Joseph Bathanti will lead the class in poetry, "Writing the Longer Narrative Poem." Sheryl Monks will lead the fiction course, "How Bad Things Happen to Good Characters: Compression, Tension, and Catharsis in Fiction." Eric G. Wilson will lead the creative nonfiction workshop, "Creating Presence: Voice in Creative Nonfiction."

Registration is capped at forty-two attendees: register now.

Boone, home to Appalachian State University, is the cultural center of North Carolina's High Country. TripAdvisor named this small town, which is a popular vacation destination, the number-two "Diamond in the Rough," and National Geographic named it among its "Best Places to Live and Play." Along with great breweries, restaurants, and local businesses, Boone typically boasts temperatures no warmer than 76 degrees, which will come as quite a relief to many Squire Summer Writing Workshops registrants by mid-July.

Tailypo is the first in Granite Falls Brewing Company's new Appalachian Storytellers series based on the legends and tall tales that arose in the foothills of the Blue Ridge Mountains, where their brewery was born.

Aged in thirty-year-old Nicaraguan rum barrels and ringing in at an imposing 14.9 percent ABV, it is a brew for the discerning beer lover. Notes of raisin, date, and fig play with undertones of chocolate, molasses, and brown sugar to create a complex tapestry of flavor that is both unique and unforgettable. 14.9 percent ABV is the highest ABV allowed by North Carolina law.

For more information about the Squire Summer Writing Workshops, and to register, click here.

For more information about Granite Falls Brewing, visit www.granitefallsbrewing.com.

The non-profit North Carolina Writers’ Network is the state’s oldest and largest literary arts services organization devoted to all writers at all stages of development. For additional information, visit www.ncwriters.org.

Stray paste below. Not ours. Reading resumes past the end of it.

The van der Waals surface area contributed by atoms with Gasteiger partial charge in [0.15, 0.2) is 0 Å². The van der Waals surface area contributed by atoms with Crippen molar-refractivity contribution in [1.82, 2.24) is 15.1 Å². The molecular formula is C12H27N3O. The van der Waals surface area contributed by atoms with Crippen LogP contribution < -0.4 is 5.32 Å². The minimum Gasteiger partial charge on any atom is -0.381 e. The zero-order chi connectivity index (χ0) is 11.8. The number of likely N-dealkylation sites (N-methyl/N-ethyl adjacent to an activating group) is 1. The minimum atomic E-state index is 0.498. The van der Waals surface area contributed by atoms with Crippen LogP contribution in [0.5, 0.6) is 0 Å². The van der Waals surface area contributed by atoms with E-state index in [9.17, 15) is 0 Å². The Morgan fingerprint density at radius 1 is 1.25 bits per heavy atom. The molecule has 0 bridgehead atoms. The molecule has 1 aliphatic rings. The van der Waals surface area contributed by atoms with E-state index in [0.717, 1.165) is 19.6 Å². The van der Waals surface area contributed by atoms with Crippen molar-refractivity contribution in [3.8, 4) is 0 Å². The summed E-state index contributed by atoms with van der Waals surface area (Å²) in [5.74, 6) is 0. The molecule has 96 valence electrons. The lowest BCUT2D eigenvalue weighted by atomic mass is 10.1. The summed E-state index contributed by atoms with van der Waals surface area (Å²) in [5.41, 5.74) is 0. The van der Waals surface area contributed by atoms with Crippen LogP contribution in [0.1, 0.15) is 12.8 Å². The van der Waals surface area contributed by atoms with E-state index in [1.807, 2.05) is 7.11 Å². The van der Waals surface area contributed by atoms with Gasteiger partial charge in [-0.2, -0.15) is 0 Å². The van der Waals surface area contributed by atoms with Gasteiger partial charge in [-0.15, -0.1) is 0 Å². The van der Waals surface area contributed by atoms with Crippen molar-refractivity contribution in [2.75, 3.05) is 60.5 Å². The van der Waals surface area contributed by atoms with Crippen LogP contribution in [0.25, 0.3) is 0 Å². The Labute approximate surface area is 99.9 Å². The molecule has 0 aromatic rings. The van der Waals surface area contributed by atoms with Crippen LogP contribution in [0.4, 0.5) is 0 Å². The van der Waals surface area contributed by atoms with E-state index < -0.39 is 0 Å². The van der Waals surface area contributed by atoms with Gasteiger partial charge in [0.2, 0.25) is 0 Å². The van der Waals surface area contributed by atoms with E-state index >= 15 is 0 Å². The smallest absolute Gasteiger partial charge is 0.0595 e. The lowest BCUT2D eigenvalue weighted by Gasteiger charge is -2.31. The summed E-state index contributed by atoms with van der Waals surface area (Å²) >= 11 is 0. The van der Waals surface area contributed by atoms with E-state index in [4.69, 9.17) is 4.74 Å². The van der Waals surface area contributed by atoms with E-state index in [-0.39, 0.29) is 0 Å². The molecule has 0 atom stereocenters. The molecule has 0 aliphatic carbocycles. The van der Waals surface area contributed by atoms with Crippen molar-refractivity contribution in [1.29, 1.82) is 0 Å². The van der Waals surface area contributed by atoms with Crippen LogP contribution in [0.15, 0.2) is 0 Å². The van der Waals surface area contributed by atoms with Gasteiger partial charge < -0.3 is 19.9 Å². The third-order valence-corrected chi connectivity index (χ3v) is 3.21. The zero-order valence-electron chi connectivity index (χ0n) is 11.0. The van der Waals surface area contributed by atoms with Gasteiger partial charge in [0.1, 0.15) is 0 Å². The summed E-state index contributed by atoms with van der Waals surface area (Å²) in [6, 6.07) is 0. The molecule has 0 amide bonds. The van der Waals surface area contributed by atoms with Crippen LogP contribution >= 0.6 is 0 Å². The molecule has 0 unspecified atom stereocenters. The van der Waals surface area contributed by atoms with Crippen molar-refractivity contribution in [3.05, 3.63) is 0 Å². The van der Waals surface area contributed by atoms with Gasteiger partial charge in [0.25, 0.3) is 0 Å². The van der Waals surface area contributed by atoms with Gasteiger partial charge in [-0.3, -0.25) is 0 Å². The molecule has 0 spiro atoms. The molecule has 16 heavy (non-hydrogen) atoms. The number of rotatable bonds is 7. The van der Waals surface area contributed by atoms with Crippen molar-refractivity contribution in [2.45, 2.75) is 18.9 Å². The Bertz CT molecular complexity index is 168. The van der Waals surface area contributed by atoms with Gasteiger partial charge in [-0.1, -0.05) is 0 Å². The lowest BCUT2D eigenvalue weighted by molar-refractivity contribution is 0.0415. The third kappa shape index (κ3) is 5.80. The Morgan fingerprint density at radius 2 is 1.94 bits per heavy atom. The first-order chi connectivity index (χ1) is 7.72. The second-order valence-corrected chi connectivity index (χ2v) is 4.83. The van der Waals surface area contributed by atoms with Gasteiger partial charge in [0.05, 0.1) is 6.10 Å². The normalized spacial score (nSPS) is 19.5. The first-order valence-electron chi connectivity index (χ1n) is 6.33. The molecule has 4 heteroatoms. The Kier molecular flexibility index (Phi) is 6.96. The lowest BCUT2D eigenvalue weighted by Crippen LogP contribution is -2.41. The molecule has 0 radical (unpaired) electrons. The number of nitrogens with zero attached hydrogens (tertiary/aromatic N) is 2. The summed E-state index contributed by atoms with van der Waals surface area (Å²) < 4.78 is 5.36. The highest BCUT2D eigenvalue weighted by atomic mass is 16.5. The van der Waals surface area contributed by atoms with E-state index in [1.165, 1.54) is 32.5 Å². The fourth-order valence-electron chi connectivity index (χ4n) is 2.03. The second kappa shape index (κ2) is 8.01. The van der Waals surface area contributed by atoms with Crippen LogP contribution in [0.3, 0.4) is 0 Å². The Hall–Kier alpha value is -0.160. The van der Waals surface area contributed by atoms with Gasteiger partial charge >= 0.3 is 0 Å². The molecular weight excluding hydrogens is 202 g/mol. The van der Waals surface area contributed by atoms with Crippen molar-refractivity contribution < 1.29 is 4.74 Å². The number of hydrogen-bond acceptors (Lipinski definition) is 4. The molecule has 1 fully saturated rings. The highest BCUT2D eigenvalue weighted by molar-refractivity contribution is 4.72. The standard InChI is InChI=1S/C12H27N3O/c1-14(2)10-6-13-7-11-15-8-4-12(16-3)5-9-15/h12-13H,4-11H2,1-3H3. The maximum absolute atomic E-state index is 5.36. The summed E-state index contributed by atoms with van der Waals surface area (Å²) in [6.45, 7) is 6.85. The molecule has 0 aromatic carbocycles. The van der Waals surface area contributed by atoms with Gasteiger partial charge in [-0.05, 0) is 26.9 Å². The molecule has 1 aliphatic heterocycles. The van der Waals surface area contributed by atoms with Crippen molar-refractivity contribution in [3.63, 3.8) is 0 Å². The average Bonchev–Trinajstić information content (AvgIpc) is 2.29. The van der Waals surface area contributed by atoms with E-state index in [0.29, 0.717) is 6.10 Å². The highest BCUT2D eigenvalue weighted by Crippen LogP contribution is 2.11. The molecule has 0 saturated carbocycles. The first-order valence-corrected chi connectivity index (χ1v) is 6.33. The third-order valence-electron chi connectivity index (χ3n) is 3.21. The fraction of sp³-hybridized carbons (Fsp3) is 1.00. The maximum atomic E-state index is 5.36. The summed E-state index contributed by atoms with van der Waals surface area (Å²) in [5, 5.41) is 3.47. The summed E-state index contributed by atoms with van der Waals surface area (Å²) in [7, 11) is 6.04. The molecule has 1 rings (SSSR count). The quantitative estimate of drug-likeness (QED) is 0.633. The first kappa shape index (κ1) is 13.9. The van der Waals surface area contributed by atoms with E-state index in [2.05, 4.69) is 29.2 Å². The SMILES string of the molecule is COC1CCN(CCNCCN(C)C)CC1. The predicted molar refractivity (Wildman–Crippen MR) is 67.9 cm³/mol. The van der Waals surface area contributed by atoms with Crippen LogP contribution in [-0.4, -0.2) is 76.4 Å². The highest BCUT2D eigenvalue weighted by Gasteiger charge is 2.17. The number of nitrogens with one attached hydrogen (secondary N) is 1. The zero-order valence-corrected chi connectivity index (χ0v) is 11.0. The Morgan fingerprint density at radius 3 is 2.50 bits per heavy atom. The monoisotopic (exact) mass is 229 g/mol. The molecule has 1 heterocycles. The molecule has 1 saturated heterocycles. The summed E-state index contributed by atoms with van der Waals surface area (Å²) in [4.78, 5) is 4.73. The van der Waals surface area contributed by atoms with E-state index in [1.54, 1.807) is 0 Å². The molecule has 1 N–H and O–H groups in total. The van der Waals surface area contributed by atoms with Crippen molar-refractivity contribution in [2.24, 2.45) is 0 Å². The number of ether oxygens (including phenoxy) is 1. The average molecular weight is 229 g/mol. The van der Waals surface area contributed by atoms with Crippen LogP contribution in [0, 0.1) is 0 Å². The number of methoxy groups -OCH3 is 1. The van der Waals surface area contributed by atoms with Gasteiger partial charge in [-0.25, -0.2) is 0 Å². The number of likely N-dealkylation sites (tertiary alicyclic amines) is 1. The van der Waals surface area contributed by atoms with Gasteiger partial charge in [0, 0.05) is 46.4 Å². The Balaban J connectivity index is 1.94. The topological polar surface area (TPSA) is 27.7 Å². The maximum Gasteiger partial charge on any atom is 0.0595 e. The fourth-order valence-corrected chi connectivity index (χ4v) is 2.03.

BOONE—"Monks knows her monsters, both literal and figurative," said Publisher's Weekly in a starred review of Sheryl Monks' debut story collection, Monsters in Applachia. "And she knows the territory of hills and hollers, where reality is sometimes heightened so sharply that it bleeds into myth."

Monks will lead the Fiction class July 13-16 at the North Carolina Writers' Network 2017 Squire Summer Writing Workshops at Appalachian State University in Boone. Registration is open.

Her workshop, "How Bad Things Happen to Good Characters: Compression, Tension, and Catharsis in Fiction," will examine the ways in which conflict is the engine that drives any good story, long or short. Bad things simply must happen to good characters. Drawing upon contemporary examples, participants will discuss the fundamental way that short stories and novels differ in structure, beginning with the most fundamental element of any narrative: conflict. How does it work in short fiction? How does it work in the novel? Why is it important to know the difference?

Sheryl Monks is the author of Monsters in Appalachia, published by Vandalia Press, an imprint of West Virginia University Press. She holds an MFA in creative writing from Queens University of Charlotte. Sheryl’s stories have appeared or are forthcoming in Electric Literature, The Butter, The Greensboro Review, storySouth, Regarding Arts and Letters, Night Train, and other journals, and in the anthologies Surreal South: Ghosts and Monsters and Eyes Glowing at the Edge of the Woods: Contemporary West Virginia Fiction and Poetry, among others. She works for a peer-reviewed medical journal and edits the online literary magazine Change Seven. Visit her online at www.sherylmonks.com.

Her Pinterest account offers a Board titled "Books I Love." Titles include Serena by Ron Rash, The Landbreakers by John Ehle, Gap Creek by Robert Morgan, and several titles by Toni Morrison. These are the books that have affected Monks, and SW17 participants can expect these titles to be touchstones during her workshop.

The Squire Summer Writing Workshops offer conferencegoers the chance to study elements of one genre with one instructor over the course of the program. Attendees will work on their own manuscripts, as well as those of their peers, while also attending readings, special presentations, and taking advantage of built-in writing time, amid the beauty and majesty of the Blue Ridge Mountains.

Joseph Bathanti will lead the course in Poetry. Eric G. Wilson will lead the class in Creative Nonfiction.

Register now.

Support for these workshops is provided by the NC Arts Council, the Community Foundation of Western North Carolina, and the family of Chick and Elizabeth Daniels Squire.